Millions of adults suffer from Post Traumatic Stress Disorder every year. But because some of the symptoms of PTSD look and feel like anxiety or depression, they may not be getting the help they need. Find out how to tell the difference, and what you should do if you think your anxiety or depression is actually PTSD.

What is Post Traumatic Stress Disorder?

Post-Traumatic Stress Disorder is a mental illness that occurs after a traumatic life event such as:

  • Experiencing a life-threatening incident (i.e. car crash, dog bite)
  • Witnessing someone die or be severely injured
  • Learning about harm to a someone close to you
  • Combat experiences among veterans
  • Secondary traumas for first responders and police responding to crises
  • Experiencing a sexual violation
  • Enduring repeated exposure to traumatic behaviors

According to the National Center for PTSD, about 7-8% of adults will have PTSD at some point in their lives, including 10 in 100 women and 4 in 100 men.

Symptoms of PTSD:

The symptoms of PTSD often include:

  • Intrusive memories (including flashbacks or nightmares)
  • Avoidance of places, activities, people, or topics that remind you of the incident
  • Negative changes in thinking and mood (including memory problems)
  • Changes in physical and emotional reactions (sometimes caused “arousal symptoms”)

PTSD doesn’t happen immediately after the event. Symptoms of post-traumatic stress disorder may start within a month of the traumatic event; however, sometimes you may feel like you have “gotten over” or moved past an incident, only to have PTSD symptoms emerge months or even years later. When that happens, they can be easy to mistake them for another mental illness, such as anxiety or depression.

How Does PTSD Look Like Depression?

The symptoms of PTSD and depression can often overlap. Both mental conditions can sometimes include:

  • Negative thoughts about yourself
  • Feelings of hopelessness
  • Emotional numbness
  • Trouble sleeping
  • Memory problems
  • Loss of interest in pleasurable activities
  • Thoughts of suicide

However, while depression is often generalized, PTSD symptoms tend to be focused around the past traumatic event. For example, while depression can cause insomnia, PTSD is more likely to cause nightmares that relate back to the event. Treatment for PTSD and depression differ in similar ways. PTSD treatment focuses on the memory of the traumatic event and its meaning, while depression treatments tend to focus more on regulating thoughts and mood.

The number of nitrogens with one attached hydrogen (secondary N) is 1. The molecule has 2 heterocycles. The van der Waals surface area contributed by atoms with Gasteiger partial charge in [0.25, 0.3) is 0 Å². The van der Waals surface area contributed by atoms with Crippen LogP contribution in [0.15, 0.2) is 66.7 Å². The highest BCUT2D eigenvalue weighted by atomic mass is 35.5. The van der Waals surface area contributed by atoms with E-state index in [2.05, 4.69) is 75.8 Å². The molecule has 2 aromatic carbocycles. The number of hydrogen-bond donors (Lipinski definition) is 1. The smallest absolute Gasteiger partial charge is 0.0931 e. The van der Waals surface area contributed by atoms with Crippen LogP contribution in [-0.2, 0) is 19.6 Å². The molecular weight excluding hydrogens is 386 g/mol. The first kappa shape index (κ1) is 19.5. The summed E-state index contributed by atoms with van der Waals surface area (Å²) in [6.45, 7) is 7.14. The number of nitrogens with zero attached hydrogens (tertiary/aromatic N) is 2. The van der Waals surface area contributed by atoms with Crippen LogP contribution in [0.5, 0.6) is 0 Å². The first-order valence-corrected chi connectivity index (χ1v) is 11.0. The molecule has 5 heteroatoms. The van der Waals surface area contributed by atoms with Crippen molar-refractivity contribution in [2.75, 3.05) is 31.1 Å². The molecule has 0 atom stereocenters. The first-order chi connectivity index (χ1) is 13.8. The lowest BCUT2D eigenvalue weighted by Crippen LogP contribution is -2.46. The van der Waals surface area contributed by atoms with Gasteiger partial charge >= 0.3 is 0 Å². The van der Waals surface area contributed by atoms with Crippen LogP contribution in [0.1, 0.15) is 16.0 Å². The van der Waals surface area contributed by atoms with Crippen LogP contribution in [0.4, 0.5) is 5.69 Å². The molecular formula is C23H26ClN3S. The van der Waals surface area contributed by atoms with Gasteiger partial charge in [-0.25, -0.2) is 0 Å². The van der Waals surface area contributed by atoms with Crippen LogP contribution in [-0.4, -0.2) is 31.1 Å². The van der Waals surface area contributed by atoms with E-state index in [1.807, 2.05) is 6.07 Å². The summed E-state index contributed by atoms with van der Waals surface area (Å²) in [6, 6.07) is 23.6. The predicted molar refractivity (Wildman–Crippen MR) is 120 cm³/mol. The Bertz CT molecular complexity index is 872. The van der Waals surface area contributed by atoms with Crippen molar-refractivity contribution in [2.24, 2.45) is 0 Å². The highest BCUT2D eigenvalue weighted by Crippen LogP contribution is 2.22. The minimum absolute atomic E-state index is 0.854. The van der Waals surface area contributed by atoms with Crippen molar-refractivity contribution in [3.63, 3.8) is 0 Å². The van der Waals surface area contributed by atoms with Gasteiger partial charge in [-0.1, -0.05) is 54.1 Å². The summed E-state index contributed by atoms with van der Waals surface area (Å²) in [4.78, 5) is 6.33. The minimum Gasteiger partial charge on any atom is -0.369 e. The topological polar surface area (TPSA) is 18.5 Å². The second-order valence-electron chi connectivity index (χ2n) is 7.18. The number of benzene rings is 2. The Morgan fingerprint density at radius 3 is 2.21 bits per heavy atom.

How Does PTSD Look Like Anxiety?

Similarly, anxiety and PTSD also share several symptoms:

  • Feeling nervous or on edge
  • A persistent sense of fear, impending panic, or doom
  • Trouble concentrating
  • Trouble sleeping
  • Intrusive thoughts about worry or fear
  • Avoidance of triggers
  • Panic attacks

There are different varieties of anxiety, from generalized anxiety to specific phobias. Several of these closely resemble post-traumatic stress disorder. In some cases, a person experiencing an ongoing traumatic event, such as an abusive relationship or a disease, may experience anxiety while the situation continues, only to have it transition to PTSD after they escape the situation or recover from the disease. In other cases, the anxiety may be caused by learned behaviors or biological conditions unrelated to a traumatic event.

If you are experiencing any of these symptoms?
Contact David Now.

No obligation with your Initial Consultation

Often, people experiencing PTSD may speak to their therapist about anxiety concerns while avoiding references to the traumatic event that caused them. However, the treatment of generalized anxiety disorder and PTSD are different. Avoiding discussing your traumatic event with your therapist can cause your treatment to follow a different path and prolong your experience of symptoms.

What to Do if You Think You Have PTSD?

The most important, and sometimes hardest thing to do if you think you have PTSD is to tell someone about your traumatic event. This can be difficult and will often involve a temporary increase in your PTSD symptoms. However, taking this first step is necessary if you want to experience lasting relief. If you can tell your therapist about the thing that happened to you or that you witnessed, he or she can focus your treatment on helping you resolve your feelings about that incident. This will allow your treatment to progress more quickly, so you can feel better about your life.

David Stanislaw is a psychotherapist with over 30 years of experience. He helps children, teens and adults with anxiety, depression, post-traumatic stress disorder, and other mental health concerns. Contact David Stanislaw to get help today.